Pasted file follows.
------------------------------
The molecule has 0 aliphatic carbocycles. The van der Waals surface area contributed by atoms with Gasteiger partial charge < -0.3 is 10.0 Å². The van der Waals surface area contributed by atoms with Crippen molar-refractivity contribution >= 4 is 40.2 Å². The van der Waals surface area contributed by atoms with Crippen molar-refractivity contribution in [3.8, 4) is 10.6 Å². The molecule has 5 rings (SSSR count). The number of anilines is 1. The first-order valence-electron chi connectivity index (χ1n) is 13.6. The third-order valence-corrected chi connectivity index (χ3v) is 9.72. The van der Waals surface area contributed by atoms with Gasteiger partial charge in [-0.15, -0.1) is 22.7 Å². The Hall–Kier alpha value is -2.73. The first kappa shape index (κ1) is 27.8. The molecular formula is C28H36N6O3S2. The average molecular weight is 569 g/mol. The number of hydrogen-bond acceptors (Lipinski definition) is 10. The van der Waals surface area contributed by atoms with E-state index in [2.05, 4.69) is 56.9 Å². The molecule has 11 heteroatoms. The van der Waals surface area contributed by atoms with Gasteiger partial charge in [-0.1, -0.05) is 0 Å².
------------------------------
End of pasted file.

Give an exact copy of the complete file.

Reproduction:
The molecule has 0 aliphatic carbocycles. The van der Waals surface area contributed by atoms with Gasteiger partial charge < -0.3 is 10.0 Å². The van der Waals surface area contributed by atoms with Crippen molar-refractivity contribution >= 4 is 40.2 Å². The van der Waals surface area contributed by atoms with Crippen molar-refractivity contribution in [3.8, 4) is 10.6 Å². The molecule has 5 rings (SSSR count). The number of anilines is 1. The first-order valence-electron chi connectivity index (χ1n) is 13.6. The third-order valence-corrected chi connectivity index (χ3v) is 9.72. The van der Waals surface area contributed by atoms with Gasteiger partial charge in [-0.15, -0.1) is 22.7 Å². The Hall–Kier alpha value is -2.73. The first kappa shape index (κ1) is 27.8. The molecular formula is C28H36N6O3S2. The average molecular weight is 569 g/mol. The number of hydrogen-bond acceptors (Lipinski definition) is 10. The van der Waals surface area contributed by atoms with E-state index in [2.05, 4.69) is 56.9 Å². The molecule has 11 heteroatoms. The van der Waals surface area contributed by atoms with Gasteiger partial charge in [-0.1, -0.05) is 0 Å².